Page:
80 In addition, we determine that because Denk got the benefit of his plea bargain, he has failed to show by clear and convincing evidence that a manifest injustice would occur if he was not allowed to withdraw his plea. Accordingly, we affirm the orders of the circuit court.

By the Court.The orders of the circuit court are affirmed.


 

 

 



[1] All subsequent references to the Wisconsin Statutes are to the 2005-06 version unless otherwise indicated.

The defendant appeals an order of the Circuit Court for Pepin County, Dane F. Morey, Judge, denying his motion to suppress. He also appeals an order of the Circuit Court for Pepin County, James J. Duvall, Judge, denying his postconviction motion.

[2] This fact is taken from the defendant's statement of the facts. It is not clear from the record whether Officer Hahn asked Denk to place the case on the car, or whether Denk did so of his own initiative.

[3] It is not clear from the record whether the baggie containing methamphetamine was found in the eyeglass case or on Denk's person.

[4] It is unclear what the circuit court meant by this. While Pickering could consent to a search of the vehicle, he could not consent to a search of his passenger. See State v. Matejka, 2001 WI 5, 241 Wis. 2d 52, 621 N.W.2d 891 (driver's consent to search of a car extended to passenger items in the car, but not to passengers). Further, the record does not support a finding that Denk consented to the search. Merely placing a container in view of an officer does not constitute consent to search it.

[5] The court of appeals' certification also included the following:

[W]hat inquiry should be made when a passenger's personal belongings are found outside a motor vehicle? Must the circuit court make a factual finding as to how the passenger's property ended up outside the vehicle? May the police officer draw an inference that Denk tossed the case from the car or that it fell out of the car, and was thus subject to search? Should the police officer draw an inference that the case fell out of Denk's pocket, and thus was not subject to search? Because the State carries the burden, does the State's failure to show how the eyeglass case got out of the car require an inference that it was on Denk's person and then fell to the ground, thus resulting in suppression of the evidence?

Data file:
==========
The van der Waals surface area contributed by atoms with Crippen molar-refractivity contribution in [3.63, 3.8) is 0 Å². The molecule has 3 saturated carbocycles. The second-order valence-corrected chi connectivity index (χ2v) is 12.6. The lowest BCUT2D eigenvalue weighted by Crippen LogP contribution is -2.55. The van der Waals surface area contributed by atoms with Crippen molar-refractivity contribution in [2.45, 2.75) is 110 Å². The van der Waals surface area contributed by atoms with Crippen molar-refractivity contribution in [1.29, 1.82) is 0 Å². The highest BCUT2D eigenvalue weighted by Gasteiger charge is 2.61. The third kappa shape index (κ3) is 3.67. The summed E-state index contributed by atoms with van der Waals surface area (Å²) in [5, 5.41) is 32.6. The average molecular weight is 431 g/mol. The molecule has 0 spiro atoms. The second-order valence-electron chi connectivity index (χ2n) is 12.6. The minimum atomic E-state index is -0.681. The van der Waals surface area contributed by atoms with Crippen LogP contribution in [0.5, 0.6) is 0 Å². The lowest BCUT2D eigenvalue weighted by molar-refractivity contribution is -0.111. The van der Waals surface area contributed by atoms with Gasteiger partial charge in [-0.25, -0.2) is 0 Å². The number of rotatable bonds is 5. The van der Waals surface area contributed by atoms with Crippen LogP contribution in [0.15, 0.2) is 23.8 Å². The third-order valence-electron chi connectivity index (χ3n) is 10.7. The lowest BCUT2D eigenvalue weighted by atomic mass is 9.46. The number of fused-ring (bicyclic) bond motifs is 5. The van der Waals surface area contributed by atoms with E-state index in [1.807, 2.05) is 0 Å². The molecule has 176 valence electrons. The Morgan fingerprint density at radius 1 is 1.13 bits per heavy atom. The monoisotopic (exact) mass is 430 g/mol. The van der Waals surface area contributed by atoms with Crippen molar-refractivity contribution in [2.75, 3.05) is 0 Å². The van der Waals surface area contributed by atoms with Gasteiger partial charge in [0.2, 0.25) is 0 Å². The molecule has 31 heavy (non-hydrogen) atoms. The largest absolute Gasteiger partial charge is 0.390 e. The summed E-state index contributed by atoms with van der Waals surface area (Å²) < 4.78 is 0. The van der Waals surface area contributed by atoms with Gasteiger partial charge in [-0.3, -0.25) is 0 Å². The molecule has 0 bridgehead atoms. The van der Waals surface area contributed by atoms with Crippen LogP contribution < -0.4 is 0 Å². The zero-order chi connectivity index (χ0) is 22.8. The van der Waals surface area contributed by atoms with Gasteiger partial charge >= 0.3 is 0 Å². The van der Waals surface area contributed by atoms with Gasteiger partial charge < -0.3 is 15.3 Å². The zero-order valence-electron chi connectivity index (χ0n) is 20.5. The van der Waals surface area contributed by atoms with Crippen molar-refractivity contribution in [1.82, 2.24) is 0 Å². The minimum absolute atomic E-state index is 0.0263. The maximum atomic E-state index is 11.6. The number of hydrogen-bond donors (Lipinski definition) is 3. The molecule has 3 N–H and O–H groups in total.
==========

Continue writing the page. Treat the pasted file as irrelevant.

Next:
These questions are tangential to our inquiry, as discussed below in paragraphs 50-52.

[6] Article I, Section 11 of the Wisconsin Constitution states:

The right of the people to be secure in their persons, houses, papers, and effects against unreasonable searches and seizures shall not be violated; and no warrant shall issue but upon probable cause, supported by oath or affirmation, and particularly describing the place to be searched and the persons or things to be seized.

[7] The Fourth Amendment to the United States Constitution states:

The right of the people to be secure in their persons, houses, papers, and effects, against unreasonable searches and seizures, shall not be violated, and no Warrants shall issue, but upon probable cause, supported by Oath or affirmation, and particularly describing the place to be searched, and the persons or things to be seized.

[8] We have stated, however, that our state constitution may provide greater protections than the federal constitution. State v. Post, 2007 WI 60, 10 n.2, 301 Wis. 2d 1, 733 N.W.2d 634; State v. Eason, 2001 WI 98, 63, n.30, n.31, 245 Wis. 2d 206, 629 N.W.2d 625.

[9] The United States Supreme Court is currently considering whether the State must prove that there was an actual threat to officer safety in order to justify a warrantless search incident to arrest. See State v. Gant, 162 P. 3d 640 (Ariz. 2007), cert. accepted, __ U.S. __, 128 S. Ct. 1443 (2008).

[10] While Denk stated that the eyeglass case was his, Officer Hahn was not obligated to believe that it did not contain evidence relating to Pickering's subsequent arrest. See Pallone, 2000 WI 77, 56, 236 Wis. 2d 162, 613 N.W.2d 568 (declining to provide vehicle occupants with an incentive to sabotage an otherwise legal search by concealing evidence in passenger belongings).

[11] See Wyoming v. Houghton, 526 U.S. 295, 303 (1999) ("[T]he degree of intrusiveness upon personal privacy and indeed even personal dignity . . . differ[s] substantially from the [degree of intrusiveness at issue in a] package search."); United States v. De Ri, 332 U.S. 581, 586-87 (1948) (concluding that probable cause to search a vehicle did not confer probable cause to search the person of an occupant).

[12] The agreement also provided that although Denk's co-defendant, Pickering, was "close to making a deal," Denk would testify for the State at Pickering's trial if the deal fell through. The record reflects that Pickering did indeed enter a guilty plea.